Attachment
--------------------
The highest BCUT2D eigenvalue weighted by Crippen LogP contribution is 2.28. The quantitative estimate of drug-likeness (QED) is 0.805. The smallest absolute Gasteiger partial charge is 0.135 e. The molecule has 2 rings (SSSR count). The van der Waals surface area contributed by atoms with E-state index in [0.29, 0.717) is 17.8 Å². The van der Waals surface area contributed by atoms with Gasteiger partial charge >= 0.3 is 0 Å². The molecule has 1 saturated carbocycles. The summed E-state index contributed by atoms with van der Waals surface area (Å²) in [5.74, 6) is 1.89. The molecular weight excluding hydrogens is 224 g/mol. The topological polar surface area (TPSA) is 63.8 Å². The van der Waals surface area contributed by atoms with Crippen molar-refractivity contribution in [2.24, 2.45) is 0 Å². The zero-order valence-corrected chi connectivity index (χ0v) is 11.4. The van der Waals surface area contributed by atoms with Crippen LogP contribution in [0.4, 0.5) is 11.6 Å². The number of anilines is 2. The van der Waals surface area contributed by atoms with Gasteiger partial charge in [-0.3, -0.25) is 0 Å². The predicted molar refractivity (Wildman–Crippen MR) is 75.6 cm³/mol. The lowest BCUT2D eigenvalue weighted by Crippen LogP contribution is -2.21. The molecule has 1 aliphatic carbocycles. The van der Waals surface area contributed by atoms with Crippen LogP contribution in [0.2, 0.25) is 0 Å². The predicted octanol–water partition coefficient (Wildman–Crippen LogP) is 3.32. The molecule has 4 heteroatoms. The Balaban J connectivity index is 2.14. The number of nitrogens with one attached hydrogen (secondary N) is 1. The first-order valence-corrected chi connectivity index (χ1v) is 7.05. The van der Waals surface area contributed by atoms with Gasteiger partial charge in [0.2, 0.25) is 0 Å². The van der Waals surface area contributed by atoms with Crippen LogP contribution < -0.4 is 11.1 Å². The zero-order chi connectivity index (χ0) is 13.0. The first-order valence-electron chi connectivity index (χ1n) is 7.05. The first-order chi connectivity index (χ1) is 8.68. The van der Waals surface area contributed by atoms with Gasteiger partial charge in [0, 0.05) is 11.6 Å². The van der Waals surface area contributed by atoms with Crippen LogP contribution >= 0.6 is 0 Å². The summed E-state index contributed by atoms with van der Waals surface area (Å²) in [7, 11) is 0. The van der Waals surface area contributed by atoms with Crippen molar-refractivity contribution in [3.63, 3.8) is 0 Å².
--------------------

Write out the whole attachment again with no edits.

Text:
The highest BCUT2D eigenvalue weighted by Crippen LogP contribution is 2.28. The quantitative estimate of drug-likeness (QED) is 0.805. The smallest absolute Gasteiger partial charge is 0.135 e. The molecule has 2 rings (SSSR count). The van der Waals surface area contributed by atoms with E-state index in [0.29, 0.717) is 17.8 Å². The van der Waals surface area contributed by atoms with Gasteiger partial charge >= 0.3 is 0 Å². The molecule has 1 saturated carbocycles. The summed E-state index contributed by atoms with van der Waals surface area (Å²) in [5.74, 6) is 1.89. The molecular weight excluding hydrogens is 224 g/mol. The topological polar surface area (TPSA) is 63.8 Å². The van der Waals surface area contributed by atoms with Crippen molar-refractivity contribution in [2.24, 2.45) is 0 Å². The zero-order valence-corrected chi connectivity index (χ0v) is 11.4. The van der Waals surface area contributed by atoms with Crippen LogP contribution in [0.4, 0.5) is 11.6 Å². The number of anilines is 2. The van der Waals surface area contributed by atoms with Gasteiger partial charge in [-0.3, -0.25) is 0 Å². The predicted molar refractivity (Wildman–Crippen MR) is 75.6 cm³/mol. The lowest BCUT2D eigenvalue weighted by Crippen LogP contribution is -2.21. The molecule has 1 aliphatic carbocycles. The van der Waals surface area contributed by atoms with Crippen LogP contribution in [0.2, 0.25) is 0 Å². The predicted octanol–water partition coefficient (Wildman–Crippen LogP) is 3.32. The molecule has 4 heteroatoms. The Balaban J connectivity index is 2.14. The number of nitrogens with one attached hydrogen (secondary N) is 1. The first-order valence-corrected chi connectivity index (χ1v) is 7.05. The van der Waals surface area contributed by atoms with Gasteiger partial charge in [0.2, 0.25) is 0 Å². The van der Waals surface area contributed by atoms with Crippen LogP contribution < -0.4 is 11.1 Å². The zero-order chi connectivity index (χ0) is 13.0. The first-order valence-electron chi connectivity index (χ1n) is 7.05. The first-order chi connectivity index (χ1) is 8.68. The van der Waals surface area contributed by atoms with Gasteiger partial charge in [0, 0.05) is 11.6 Å². The van der Waals surface area contributed by atoms with Crippen LogP contribution >= 0.6 is 0 Å². The summed E-state index contributed by atoms with van der Waals surface area (Å²) in [7, 11) is 0. The van der Waals surface area contributed by atoms with Crippen molar-refractivity contribution in [3.63, 3.8) is 0 Å².